This post is part of the new “Behind the Spark” series in which Spark contributors and editor Brian Lewis explore and discuss work that has been featured in the anthology.
Here are three things, in no particular order, which you can’t do* in short fiction.
- Narrative in third-person present tense.
- Flashbacks when the narrative is in third-person present tense.
* By “things you can’t do” I really mean “things which are impossibly difficult to do well.”
Let’s talk about this.
Flashbacks. Despite some editors’ firm bias against them, flashbacks are not inherently bad. It’s just that in short fiction, where you need to get to telling one story and telling it well, the economy of words does not generally leave room to effectively develop both a main timeline and a flashback timeline. Plus, to let the reader know that you’re switching between the timelines, you generally need to change verb tense or start a new section—or even a new chapter. Flashbacks, if used at all, work better in novel-length work than in short fiction.
Third-Person Present. This is one step more difficult to do well than first-person present tense. In both cases, unlike past-tense narratives, in present tense descriptions of “this is happening, now this is happening, and now this is happening,” it’s impossible for the speaker to know anything before the reader knows it. This means the author not only has to keep straight the characters’ point-of-view, but also the narrator’s. That’s extremely difficult to do.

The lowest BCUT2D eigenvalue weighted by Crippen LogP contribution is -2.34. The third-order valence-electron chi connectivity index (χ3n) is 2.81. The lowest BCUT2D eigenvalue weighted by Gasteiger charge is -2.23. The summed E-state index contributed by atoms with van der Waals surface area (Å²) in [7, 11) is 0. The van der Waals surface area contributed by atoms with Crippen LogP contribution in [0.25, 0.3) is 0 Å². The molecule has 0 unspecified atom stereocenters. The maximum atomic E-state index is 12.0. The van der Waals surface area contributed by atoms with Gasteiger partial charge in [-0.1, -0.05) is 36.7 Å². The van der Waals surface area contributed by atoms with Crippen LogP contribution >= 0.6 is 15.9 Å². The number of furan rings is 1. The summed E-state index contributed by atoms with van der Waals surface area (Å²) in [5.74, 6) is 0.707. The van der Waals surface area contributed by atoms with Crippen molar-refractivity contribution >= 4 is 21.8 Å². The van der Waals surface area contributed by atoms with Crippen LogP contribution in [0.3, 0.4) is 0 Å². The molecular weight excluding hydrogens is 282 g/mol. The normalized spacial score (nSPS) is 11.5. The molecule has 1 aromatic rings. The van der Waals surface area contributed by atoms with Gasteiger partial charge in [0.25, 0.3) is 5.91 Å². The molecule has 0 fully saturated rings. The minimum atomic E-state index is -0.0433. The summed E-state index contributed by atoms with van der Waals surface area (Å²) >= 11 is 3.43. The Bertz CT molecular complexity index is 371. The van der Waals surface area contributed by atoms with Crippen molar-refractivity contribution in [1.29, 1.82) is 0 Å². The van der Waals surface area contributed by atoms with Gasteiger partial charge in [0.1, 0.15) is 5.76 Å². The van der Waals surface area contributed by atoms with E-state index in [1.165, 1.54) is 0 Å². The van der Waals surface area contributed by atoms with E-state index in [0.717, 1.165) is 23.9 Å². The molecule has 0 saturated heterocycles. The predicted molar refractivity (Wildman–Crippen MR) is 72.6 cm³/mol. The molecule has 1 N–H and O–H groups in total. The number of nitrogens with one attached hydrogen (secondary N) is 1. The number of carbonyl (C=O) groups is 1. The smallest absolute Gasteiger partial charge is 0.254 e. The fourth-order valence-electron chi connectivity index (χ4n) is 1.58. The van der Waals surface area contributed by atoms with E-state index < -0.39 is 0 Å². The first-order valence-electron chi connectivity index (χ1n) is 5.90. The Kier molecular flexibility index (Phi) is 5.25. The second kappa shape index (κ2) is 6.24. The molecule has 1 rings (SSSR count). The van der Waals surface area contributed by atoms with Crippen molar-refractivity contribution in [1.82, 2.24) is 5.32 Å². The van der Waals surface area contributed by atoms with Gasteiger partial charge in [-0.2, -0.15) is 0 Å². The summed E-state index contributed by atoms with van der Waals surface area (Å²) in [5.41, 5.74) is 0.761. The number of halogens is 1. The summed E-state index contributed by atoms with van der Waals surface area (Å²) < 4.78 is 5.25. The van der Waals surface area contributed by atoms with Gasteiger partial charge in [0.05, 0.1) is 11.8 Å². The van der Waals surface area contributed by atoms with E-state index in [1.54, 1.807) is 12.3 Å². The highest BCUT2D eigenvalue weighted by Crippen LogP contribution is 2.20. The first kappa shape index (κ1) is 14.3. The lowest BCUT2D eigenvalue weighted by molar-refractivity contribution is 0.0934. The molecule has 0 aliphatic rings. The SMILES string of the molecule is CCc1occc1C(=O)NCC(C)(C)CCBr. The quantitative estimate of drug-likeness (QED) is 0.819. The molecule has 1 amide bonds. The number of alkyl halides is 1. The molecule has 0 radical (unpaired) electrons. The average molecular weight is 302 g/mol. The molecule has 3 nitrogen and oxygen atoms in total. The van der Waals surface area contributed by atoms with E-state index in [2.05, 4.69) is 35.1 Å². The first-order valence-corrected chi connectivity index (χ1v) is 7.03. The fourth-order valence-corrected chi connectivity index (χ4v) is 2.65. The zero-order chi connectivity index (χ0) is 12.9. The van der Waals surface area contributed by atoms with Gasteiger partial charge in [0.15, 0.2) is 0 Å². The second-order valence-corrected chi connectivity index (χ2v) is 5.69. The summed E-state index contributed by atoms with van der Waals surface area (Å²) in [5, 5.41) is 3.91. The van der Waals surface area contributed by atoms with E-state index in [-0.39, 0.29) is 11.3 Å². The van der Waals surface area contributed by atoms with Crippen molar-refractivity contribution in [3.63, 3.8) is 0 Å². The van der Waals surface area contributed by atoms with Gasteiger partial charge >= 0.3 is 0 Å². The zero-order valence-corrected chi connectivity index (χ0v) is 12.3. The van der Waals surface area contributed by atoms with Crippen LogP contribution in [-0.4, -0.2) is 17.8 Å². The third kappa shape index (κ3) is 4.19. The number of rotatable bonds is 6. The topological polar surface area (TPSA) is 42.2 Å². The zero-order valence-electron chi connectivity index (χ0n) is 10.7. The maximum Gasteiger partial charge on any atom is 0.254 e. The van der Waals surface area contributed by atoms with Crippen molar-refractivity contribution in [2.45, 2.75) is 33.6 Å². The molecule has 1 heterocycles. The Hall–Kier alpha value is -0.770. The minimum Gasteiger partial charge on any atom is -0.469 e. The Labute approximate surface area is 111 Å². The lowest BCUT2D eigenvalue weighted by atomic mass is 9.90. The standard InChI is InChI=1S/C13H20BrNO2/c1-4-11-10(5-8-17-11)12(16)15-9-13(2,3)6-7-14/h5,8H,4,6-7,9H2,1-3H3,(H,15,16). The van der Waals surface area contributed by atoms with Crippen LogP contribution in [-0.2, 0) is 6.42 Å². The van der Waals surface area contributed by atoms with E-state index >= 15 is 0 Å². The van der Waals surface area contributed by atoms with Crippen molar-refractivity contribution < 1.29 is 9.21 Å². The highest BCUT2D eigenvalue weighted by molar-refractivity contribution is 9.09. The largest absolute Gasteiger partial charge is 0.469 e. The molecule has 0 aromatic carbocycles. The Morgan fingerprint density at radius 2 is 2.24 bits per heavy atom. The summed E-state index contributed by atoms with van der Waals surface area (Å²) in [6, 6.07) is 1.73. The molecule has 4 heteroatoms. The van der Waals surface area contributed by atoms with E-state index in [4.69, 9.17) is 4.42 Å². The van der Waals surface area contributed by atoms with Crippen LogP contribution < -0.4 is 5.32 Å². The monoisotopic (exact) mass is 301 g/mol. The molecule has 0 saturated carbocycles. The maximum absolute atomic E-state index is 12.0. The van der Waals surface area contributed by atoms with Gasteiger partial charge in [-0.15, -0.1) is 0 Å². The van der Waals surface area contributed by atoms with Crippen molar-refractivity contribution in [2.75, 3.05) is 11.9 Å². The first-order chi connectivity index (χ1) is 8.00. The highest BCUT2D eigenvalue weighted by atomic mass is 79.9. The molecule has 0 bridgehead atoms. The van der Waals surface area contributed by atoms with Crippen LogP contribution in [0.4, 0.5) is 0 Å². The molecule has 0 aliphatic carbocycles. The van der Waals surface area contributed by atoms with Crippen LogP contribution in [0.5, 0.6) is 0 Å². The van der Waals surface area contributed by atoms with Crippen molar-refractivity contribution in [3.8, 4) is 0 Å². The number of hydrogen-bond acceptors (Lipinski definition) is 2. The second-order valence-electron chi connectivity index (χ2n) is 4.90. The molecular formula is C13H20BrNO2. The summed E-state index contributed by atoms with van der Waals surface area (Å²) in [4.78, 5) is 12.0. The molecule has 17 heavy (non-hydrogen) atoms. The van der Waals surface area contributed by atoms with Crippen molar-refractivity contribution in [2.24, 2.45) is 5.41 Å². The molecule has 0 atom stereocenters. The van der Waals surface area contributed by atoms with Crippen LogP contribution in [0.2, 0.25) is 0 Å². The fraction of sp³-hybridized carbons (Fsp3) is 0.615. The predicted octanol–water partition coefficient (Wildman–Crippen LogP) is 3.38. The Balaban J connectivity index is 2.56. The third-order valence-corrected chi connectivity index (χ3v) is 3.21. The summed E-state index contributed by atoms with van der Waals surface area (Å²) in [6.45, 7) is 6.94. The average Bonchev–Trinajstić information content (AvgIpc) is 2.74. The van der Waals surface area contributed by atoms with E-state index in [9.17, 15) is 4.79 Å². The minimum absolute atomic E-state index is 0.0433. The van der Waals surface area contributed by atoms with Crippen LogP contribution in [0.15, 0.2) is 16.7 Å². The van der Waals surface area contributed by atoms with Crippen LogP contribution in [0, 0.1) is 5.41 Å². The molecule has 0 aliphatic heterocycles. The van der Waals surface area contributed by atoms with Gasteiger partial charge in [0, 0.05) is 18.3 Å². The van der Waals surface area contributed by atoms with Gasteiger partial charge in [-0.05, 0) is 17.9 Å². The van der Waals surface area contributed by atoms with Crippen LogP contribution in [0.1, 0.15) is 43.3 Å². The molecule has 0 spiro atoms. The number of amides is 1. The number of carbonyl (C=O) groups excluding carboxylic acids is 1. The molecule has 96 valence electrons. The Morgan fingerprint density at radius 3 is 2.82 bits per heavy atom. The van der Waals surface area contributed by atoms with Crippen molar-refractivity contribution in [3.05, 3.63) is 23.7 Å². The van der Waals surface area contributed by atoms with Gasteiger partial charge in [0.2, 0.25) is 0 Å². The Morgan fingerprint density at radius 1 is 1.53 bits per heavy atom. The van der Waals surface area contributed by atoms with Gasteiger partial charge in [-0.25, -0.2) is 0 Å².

Both at the same time. Imagine for a moment that an author has attempted not one, but both of these impossible feats in a short story. In this imaginary story, not only do we (author and reader) have to keep track of multiple timelines, but also keep POV consistent and correct for the timeline we’re in. And then, just to up the ante of impossibility, imagine that the author hasn’t even given us the standard clues of changing verb tense for the flashback scenes and perhaps setting them apart with asterisks—* * *—or some similar section divider.
Like me, you’re shaking your head already. Obviously, you can’t do that in short fiction.
And yet, in “Her Fruitful Shore,” Brian Reeves does exactly that. Not only does it, but does it brilliantly—and that’s why I selected it for Spark, Volume I.
The story follows Delroy Lawrence as he’s hired to take a small group of American tourists out to a secluded Jamaican beach in his wooden boat. I encourage you to read once for the amazing storytelling, then once again for literary analysis: watch carefully for the one time Reeves tells us he’s switching timelines—and how he deftly accomplishes it without changing tense at all. I’m not going to tell you where it is, but I’ll warn you that it’s so well done it’s easy to miss.
From that point forward, we readers are never warned that the story is switching between “now” and “flashback,” but we’re also never confused. Reeves gives just enough context at each switching point to allow the reader to seamlessly follow along, completely immersed in Delroy’s life. As a result, “Her Fruitful Shore” remains one of my favorite stories—and a go-to example of well-crafted writing.
I guess you can do that in short fiction.
— Brian Lewis
Read “Her Fruitful Shore” and more at SparkAnthology.org/excerpts, or continue to the response from Brian Reeves.
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